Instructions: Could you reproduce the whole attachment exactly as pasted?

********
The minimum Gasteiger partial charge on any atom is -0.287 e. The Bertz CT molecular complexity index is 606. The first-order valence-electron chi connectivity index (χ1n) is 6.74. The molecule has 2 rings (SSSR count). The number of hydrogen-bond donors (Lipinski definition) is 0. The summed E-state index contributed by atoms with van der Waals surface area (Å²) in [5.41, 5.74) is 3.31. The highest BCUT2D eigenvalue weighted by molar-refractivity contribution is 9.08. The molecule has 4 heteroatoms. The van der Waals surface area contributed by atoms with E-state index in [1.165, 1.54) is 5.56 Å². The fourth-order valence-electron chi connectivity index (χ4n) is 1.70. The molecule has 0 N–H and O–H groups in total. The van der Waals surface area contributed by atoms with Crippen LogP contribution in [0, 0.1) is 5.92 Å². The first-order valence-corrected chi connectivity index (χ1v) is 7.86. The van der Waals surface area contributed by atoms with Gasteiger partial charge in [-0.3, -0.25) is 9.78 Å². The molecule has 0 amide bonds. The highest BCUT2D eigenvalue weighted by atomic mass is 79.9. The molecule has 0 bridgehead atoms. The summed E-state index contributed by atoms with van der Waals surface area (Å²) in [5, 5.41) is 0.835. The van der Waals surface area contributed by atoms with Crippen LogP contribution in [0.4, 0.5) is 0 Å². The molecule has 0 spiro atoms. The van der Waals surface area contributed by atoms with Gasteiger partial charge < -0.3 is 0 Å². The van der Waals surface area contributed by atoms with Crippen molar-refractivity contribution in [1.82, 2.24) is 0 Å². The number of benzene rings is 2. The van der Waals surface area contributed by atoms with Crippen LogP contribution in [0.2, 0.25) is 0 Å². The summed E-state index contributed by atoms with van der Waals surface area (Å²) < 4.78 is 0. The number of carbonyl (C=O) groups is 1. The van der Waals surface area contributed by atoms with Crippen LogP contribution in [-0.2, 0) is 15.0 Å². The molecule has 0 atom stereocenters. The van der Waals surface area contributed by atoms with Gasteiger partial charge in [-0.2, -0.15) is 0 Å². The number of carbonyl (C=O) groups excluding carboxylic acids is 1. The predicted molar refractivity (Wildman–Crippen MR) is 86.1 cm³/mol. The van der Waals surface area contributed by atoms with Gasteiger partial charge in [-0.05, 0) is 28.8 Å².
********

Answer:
The minimum Gasteiger partial charge on any atom is -0.287 e. The Bertz CT molecular complexity index is 606. The first-order valence-electron chi connectivity index (χ1n) is 6.74. The molecule has 2 rings (SSSR count). The number of hydrogen-bond donors (Lipinski definition) is 0. The summed E-state index contributed by atoms with van der Waals surface area (Å²) in [5.41, 5.74) is 3.31. The highest BCUT2D eigenvalue weighted by molar-refractivity contribution is 9.08. The molecule has 4 heteroatoms. The van der Waals surface area contributed by atoms with E-state index in [1.165, 1.54) is 5.56 Å². The fourth-order valence-electron chi connectivity index (χ4n) is 1.70. The molecule has 0 N–H and O–H groups in total. The van der Waals surface area contributed by atoms with Crippen LogP contribution in [0, 0.1) is 5.92 Å². The first-order valence-corrected chi connectivity index (χ1v) is 7.86. The van der Waals surface area contributed by atoms with Gasteiger partial charge in [-0.3, -0.25) is 9.78 Å². The molecule has 0 amide bonds. The highest BCUT2D eigenvalue weighted by atomic mass is 79.9. The molecule has 0 bridgehead atoms. The summed E-state index contributed by atoms with van der Waals surface area (Å²) in [5, 5.41) is 0.835. The van der Waals surface area contributed by atoms with Crippen LogP contribution in [0.4, 0.5) is 0 Å². The molecule has 0 spiro atoms. The van der Waals surface area contributed by atoms with Gasteiger partial charge < -0.3 is 0 Å². The van der Waals surface area contributed by atoms with Crippen molar-refractivity contribution in [1.82, 2.24) is 0 Å². The number of benzene rings is 2. The van der Waals surface area contributed by atoms with Crippen LogP contribution in [0.2, 0.25) is 0 Å². The summed E-state index contributed by atoms with van der Waals surface area (Å²) < 4.78 is 0. The number of carbonyl (C=O) groups is 1. The van der Waals surface area contributed by atoms with Crippen LogP contribution in [-0.2, 0) is 15.0 Å². The molecule has 0 atom stereocenters. The van der Waals surface area contributed by atoms with Gasteiger partial charge in [-0.2, -0.15) is 0 Å². The number of carbonyl (C=O) groups excluding carboxylic acids is 1. The predicted molar refractivity (Wildman–Crippen MR) is 86.1 cm³/mol. The van der Waals surface area contributed by atoms with Gasteiger partial charge in [-0.05, 0) is 28.8 Å².